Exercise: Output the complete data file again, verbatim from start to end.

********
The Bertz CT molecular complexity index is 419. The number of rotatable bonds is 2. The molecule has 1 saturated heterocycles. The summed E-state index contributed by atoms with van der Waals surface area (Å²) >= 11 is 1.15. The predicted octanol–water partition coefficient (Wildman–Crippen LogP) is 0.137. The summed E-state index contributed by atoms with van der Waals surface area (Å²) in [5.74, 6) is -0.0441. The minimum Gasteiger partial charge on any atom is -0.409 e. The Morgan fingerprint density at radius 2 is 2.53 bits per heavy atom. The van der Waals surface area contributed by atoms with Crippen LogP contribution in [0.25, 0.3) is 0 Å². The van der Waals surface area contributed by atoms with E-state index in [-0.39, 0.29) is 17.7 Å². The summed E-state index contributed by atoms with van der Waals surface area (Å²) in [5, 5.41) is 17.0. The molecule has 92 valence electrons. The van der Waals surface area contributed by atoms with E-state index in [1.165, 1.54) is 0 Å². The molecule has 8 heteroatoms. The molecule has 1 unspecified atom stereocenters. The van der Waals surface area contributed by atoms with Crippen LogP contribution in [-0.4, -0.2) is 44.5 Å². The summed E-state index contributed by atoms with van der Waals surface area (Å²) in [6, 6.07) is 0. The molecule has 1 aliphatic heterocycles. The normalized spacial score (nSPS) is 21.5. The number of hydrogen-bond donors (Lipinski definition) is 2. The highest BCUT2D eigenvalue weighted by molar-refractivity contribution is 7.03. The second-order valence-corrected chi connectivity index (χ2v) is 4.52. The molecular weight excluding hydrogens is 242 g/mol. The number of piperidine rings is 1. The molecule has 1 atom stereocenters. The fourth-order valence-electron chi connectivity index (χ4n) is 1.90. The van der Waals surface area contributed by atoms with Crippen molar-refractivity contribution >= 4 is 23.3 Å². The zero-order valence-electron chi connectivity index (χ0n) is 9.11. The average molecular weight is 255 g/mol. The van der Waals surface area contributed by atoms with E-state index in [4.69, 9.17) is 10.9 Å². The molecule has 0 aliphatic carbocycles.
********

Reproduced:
The Bertz CT molecular complexity index is 419. The number of rotatable bonds is 2. The molecule has 1 saturated heterocycles. The summed E-state index contributed by atoms with van der Waals surface area (Å²) >= 11 is 1.15. The predicted octanol–water partition coefficient (Wildman–Crippen LogP) is 0.137. The summed E-state index contributed by atoms with van der Waals surface area (Å²) in [5.74, 6) is -0.0441. The minimum Gasteiger partial charge on any atom is -0.409 e. The Morgan fingerprint density at radius 2 is 2.53 bits per heavy atom. The van der Waals surface area contributed by atoms with Crippen LogP contribution in [0.25, 0.3) is 0 Å². The van der Waals surface area contributed by atoms with E-state index in [-0.39, 0.29) is 17.7 Å². The summed E-state index contributed by atoms with van der Waals surface area (Å²) in [5, 5.41) is 17.0. The molecule has 92 valence electrons. The van der Waals surface area contributed by atoms with E-state index in [1.165, 1.54) is 0 Å². The molecule has 8 heteroatoms. The molecule has 1 unspecified atom stereocenters. The van der Waals surface area contributed by atoms with Crippen LogP contribution in [-0.4, -0.2) is 44.5 Å². The summed E-state index contributed by atoms with van der Waals surface area (Å²) in [6, 6.07) is 0. The molecule has 1 aliphatic heterocycles. The normalized spacial score (nSPS) is 21.5. The number of hydrogen-bond donors (Lipinski definition) is 2. The highest BCUT2D eigenvalue weighted by molar-refractivity contribution is 7.03. The second-order valence-corrected chi connectivity index (χ2v) is 4.52. The molecular weight excluding hydrogens is 242 g/mol. The number of piperidine rings is 1. The molecule has 1 atom stereocenters. The fourth-order valence-electron chi connectivity index (χ4n) is 1.90. The van der Waals surface area contributed by atoms with Crippen molar-refractivity contribution >= 4 is 23.3 Å². The zero-order valence-electron chi connectivity index (χ0n) is 9.11. The average molecular weight is 255 g/mol. The van der Waals surface area contributed by atoms with E-state index in [4.69, 9.17) is 10.9 Å². The molecule has 0 aliphatic carbocycles.